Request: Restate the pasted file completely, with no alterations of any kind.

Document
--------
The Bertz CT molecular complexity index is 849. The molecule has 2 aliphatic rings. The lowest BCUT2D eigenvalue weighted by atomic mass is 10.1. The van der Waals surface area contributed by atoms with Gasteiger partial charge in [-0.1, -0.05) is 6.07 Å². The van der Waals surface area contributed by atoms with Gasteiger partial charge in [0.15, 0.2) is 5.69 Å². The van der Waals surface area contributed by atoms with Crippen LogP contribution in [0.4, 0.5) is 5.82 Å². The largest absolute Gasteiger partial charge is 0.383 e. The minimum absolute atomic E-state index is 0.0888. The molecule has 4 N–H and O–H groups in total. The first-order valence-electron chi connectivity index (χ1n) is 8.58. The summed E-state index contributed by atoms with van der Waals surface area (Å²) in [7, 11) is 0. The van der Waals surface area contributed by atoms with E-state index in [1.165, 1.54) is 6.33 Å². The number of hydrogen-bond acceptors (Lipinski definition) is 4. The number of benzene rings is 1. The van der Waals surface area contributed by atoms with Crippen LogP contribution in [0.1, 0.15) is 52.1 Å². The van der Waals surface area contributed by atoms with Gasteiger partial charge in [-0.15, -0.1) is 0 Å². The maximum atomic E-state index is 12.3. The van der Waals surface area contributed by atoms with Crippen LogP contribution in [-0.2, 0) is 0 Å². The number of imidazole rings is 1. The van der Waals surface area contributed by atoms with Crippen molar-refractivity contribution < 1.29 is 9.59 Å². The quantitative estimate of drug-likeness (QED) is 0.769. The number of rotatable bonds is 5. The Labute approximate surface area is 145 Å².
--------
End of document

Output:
The Bertz CT molecular complexity index is 849. The molecule has 2 aliphatic rings. The lowest BCUT2D eigenvalue weighted by atomic mass is 10.1. The van der Waals surface area contributed by atoms with Gasteiger partial charge in [-0.1, -0.05) is 6.07 Å². The van der Waals surface area contributed by atoms with Gasteiger partial charge in [0.15, 0.2) is 5.69 Å². The van der Waals surface area contributed by atoms with Crippen LogP contribution in [0.4, 0.5) is 5.82 Å². The largest absolute Gasteiger partial charge is 0.383 e. The minimum absolute atomic E-state index is 0.0888. The molecule has 4 N–H and O–H groups in total. The first-order valence-electron chi connectivity index (χ1n) is 8.58. The summed E-state index contributed by atoms with van der Waals surface area (Å²) in [7, 11) is 0. The van der Waals surface area contributed by atoms with E-state index in [1.165, 1.54) is 6.33 Å². The number of hydrogen-bond acceptors (Lipinski definition) is 4. The number of benzene rings is 1. The van der Waals surface area contributed by atoms with Crippen LogP contribution in [0.1, 0.15) is 52.1 Å². The van der Waals surface area contributed by atoms with Gasteiger partial charge in [-0.15, -0.1) is 0 Å². The maximum atomic E-state index is 12.3. The van der Waals surface area contributed by atoms with Crippen LogP contribution in [-0.2, 0) is 0 Å². The number of imidazole rings is 1. The van der Waals surface area contributed by atoms with Crippen molar-refractivity contribution < 1.29 is 9.59 Å². The quantitative estimate of drug-likeness (QED) is 0.769. The number of rotatable bonds is 5. The Labute approximate surface area is 145 Å².